But look what God says in Hebrews 12! You have to read this because it is one of the greatest assurances of His love you will ever find:
If you endure chastening, God deals with you as with sons; for what son is there whom a father does not chasten? But if you are without chastening, of which all [that is, all believers] have become partakers, then you are illegitimate and not sons. Furthermore, we have had human fathers who corrected us, and we paid them respect. Shall we not much more readily be in subjection to the Father of spirits and live? For they indeed for a few days chastened us as seemed best to them, but He for our profit, that we may be partakers of His holiness (verses 7-10).
I don’t know how you feel about such passages as this one, but to me, I find comfort in it. He will bring me back to share in His holiness. I would rather come the easy way, by listening to His Word and to good counsel and to the Spirit’s warnings. But if I shun these, and go ahead deeper and deeper into my sin, then I have the promise of the amazing love of God that He will go get me. If that doesn’t happen, then I’m illegitimate and not a true son anyway, and I may as well find that out sooner rather than later.
His unrelenting love is my security.
We can misunderstand love because it often comes in hard knocks and chafing rubs. God is a master parent toward His children, however. If His love is to keep us, which it most certainly does, then He will exercise it in a fashion that is uniquely personal. By pursuing us, making it difficult on those who might lead us to stumble, and by loving discipline either through the church or other means, He is fully able to keep us near. So, on the one hand, love produced the payment for sin through the cross that fixes our state with God objectively, but his parental love also holds us close to His heart emotively as well. I have seen people appear to be Christian who have apostatized (left the faith), but the Bible asserts that they were just sincere pretenders instead of Spirit-born children. Love will bring the true Christian back, however.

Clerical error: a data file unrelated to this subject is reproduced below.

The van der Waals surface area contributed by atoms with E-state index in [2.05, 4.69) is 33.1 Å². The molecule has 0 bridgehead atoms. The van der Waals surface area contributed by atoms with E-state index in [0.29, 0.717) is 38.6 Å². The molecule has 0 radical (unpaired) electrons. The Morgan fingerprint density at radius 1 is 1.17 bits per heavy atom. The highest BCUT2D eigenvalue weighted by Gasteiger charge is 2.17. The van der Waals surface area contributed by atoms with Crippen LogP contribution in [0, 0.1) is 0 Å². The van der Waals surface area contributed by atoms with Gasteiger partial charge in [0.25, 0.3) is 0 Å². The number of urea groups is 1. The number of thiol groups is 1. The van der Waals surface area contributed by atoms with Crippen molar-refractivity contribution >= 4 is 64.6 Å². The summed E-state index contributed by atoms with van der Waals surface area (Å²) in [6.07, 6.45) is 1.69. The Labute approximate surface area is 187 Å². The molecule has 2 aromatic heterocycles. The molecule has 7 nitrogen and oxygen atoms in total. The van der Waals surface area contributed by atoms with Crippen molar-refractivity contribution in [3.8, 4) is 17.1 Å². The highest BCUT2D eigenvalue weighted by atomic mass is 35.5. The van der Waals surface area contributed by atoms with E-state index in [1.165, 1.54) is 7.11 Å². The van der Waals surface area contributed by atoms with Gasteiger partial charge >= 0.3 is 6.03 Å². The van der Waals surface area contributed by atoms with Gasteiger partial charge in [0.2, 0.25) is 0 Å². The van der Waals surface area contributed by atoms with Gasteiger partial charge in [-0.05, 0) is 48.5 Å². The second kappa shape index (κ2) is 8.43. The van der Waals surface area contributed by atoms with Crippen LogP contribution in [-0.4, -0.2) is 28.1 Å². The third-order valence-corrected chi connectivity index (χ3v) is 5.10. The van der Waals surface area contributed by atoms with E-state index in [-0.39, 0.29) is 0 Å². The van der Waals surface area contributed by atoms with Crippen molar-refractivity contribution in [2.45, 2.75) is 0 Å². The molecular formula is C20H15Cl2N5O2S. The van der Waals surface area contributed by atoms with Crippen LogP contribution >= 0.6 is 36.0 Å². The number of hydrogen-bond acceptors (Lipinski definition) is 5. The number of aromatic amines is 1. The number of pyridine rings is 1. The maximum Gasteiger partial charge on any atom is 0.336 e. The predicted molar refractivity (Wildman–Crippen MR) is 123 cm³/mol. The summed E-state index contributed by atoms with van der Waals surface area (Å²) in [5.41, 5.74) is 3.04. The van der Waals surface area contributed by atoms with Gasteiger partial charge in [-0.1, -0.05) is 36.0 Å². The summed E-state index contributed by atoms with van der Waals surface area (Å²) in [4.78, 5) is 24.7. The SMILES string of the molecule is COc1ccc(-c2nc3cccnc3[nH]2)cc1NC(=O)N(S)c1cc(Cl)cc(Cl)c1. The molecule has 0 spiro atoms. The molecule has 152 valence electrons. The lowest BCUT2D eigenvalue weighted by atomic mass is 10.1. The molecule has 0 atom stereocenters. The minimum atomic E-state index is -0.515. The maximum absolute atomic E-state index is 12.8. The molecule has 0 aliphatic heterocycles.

He keeps us in His love (that is, secure in His heart), but He also pursues us by His love. And this may be the greatest truth of all.
This is a chapter in an unpublished book by Jim Elliff, Safe Enough to Die; Sure Enough to Live.